COVID19

Get Covered 2021!

As of midnight on August 15th, the Big Deadline for the 2021 "No Excuse Needed" ACA Special Enrollment Period has come and gone in most states.

HOWEVER, you can still #GetCovered for the rest of 2021 in a few states (including two of the largest ones), and there are still millions of uninsured Americans nationally who are eligible for ACA-compliant coverage for the rest of this year via other options. Let's review!

2021 ACA Special Enrollment Period (SEP): If you live in California, Connecticut, the District of Columbia, New Jersey, New York or Vermont, the deadline for the "no questions asked" SEP goes beyond 8/15. In CA, DC & NY it actually runs through the end of the year!

HealthCare.Gov Logo

 

I've received an important reminder from the folks at HealthCare.Gov:

Continued Enrollment Opportunity for Consumers with Unemployment Compensation

The American Rescue Plan (ARP) provides additional savings to help consumers access affordable, quality health coverage options, including expanded opportunities for those who received or are approved to receive unemployment compensation in 2021.

Starting July 1, 2021, the Centers for Medicare & Medicaid Services (CMS) added a new function to HealthCare.gov to allow consumers who receive or are approved to receive unemployment compensation for any week beginning during 2021 to access new savings on health insurance coverage, if they qualify.

COVID-19 Vaccine

Methodology reminders, including some important updates:

  • I go by FULLY vaccinated residents only (defined as 2 doses of the Pfizer or Moderna vaccine or one dose of the Johnson & Johnson vaccine).
  • I base my percentages on the total population, as opposed to adults only or those over 11 years old.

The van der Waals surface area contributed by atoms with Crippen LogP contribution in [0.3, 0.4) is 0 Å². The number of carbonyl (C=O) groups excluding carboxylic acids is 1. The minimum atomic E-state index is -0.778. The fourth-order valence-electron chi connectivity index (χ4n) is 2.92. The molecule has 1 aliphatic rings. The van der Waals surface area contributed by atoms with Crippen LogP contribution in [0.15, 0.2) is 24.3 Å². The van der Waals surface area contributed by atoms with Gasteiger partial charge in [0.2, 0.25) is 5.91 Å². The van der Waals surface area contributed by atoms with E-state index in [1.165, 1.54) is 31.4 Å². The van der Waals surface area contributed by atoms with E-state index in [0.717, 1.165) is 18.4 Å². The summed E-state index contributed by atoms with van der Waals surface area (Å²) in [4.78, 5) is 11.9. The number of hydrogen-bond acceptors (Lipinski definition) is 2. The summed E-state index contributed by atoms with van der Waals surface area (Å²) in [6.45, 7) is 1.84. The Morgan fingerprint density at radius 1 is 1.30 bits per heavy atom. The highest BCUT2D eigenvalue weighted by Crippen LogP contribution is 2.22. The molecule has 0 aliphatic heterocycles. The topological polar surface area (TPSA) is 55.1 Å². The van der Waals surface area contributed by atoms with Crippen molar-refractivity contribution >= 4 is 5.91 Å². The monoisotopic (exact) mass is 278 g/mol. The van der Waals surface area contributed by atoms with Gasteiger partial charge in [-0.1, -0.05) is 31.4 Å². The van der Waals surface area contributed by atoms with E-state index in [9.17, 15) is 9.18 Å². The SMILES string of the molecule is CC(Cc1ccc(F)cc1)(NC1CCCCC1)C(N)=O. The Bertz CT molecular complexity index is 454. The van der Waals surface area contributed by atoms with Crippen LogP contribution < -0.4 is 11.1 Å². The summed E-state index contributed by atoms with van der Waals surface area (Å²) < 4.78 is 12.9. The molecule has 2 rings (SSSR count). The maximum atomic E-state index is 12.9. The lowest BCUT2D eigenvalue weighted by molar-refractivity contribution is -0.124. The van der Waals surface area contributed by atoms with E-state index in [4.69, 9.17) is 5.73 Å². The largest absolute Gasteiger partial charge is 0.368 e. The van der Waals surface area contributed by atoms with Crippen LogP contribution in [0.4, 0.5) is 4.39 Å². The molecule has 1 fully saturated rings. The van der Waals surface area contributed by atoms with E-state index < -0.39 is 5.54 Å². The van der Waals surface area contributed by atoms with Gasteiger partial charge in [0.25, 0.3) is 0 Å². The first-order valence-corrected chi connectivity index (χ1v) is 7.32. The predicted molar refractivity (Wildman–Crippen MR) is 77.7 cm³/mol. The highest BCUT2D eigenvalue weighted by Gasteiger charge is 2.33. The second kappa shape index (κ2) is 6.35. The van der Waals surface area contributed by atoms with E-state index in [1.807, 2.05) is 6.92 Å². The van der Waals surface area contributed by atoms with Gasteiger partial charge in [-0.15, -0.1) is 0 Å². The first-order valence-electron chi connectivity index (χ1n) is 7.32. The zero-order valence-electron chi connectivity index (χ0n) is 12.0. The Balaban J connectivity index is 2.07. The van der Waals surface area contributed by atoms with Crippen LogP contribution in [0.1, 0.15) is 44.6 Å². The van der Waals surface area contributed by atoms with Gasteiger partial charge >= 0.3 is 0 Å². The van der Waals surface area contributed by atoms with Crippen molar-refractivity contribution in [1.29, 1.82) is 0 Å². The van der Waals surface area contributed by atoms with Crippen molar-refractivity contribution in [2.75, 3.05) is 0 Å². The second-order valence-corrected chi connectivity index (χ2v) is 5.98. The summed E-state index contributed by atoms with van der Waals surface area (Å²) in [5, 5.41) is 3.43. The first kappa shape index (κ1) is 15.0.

• The 5 major U.S. territories don't vote for President in the general election, preventing me from displaying them in the main graph, but I have them listed down the right side.
  • NEW: Until now I've been using 2016 election data for Alaska; starting today, thanks to an updated analysis by RRH Elections, I'm finally able to use 2020 election results for Alaska (all other states +DC have been using 2020 county-level election data all along).
COVID-19 Vaccine

Back in late July, I posted an analysis which looked at the COVID-19 vaccination rate across all 3,144 U.S. counties, parishes & boroughs by two additional criteria: Population Density and Urban/Rural Status.

As I noted at the time, it's reasonable to assume there might be a strong correlation by these criteria, since it's presumably a lot more difficult to get vaccinated if you live out in the middle of the boonies where the nearest hospital, clinic or pharmacy is 50 miles away or whatever...not to mention that if you're the only one for miles around, you might be less likely to see getting vaccinated as a high-priority task regardless of your ideology.

Therefore, the reasoning goes, instead of looking at the partisan lean of each county, it would make much more sense to see how much correlation there is based on population density or whether it's a more urban or rural region, right?

COVID-19 Vaccine

Methodology reminders, including some important updates:

  • I go by FULLY vaccinated residents only (defined as 2 doses of the Pfizer or Moderna vaccine or one dose of the Johnson & Johnson vaccine).
  • I base my percentages on the total population, as opposed to adults only or those over 11 years old.
  • The 5 major U.S. territories don't vote for President in the general election, preventing me from displaying them in the main graph, but I have them listed down the right side.
COVID-19 Vaccine

Methodology reminders, including some important updates: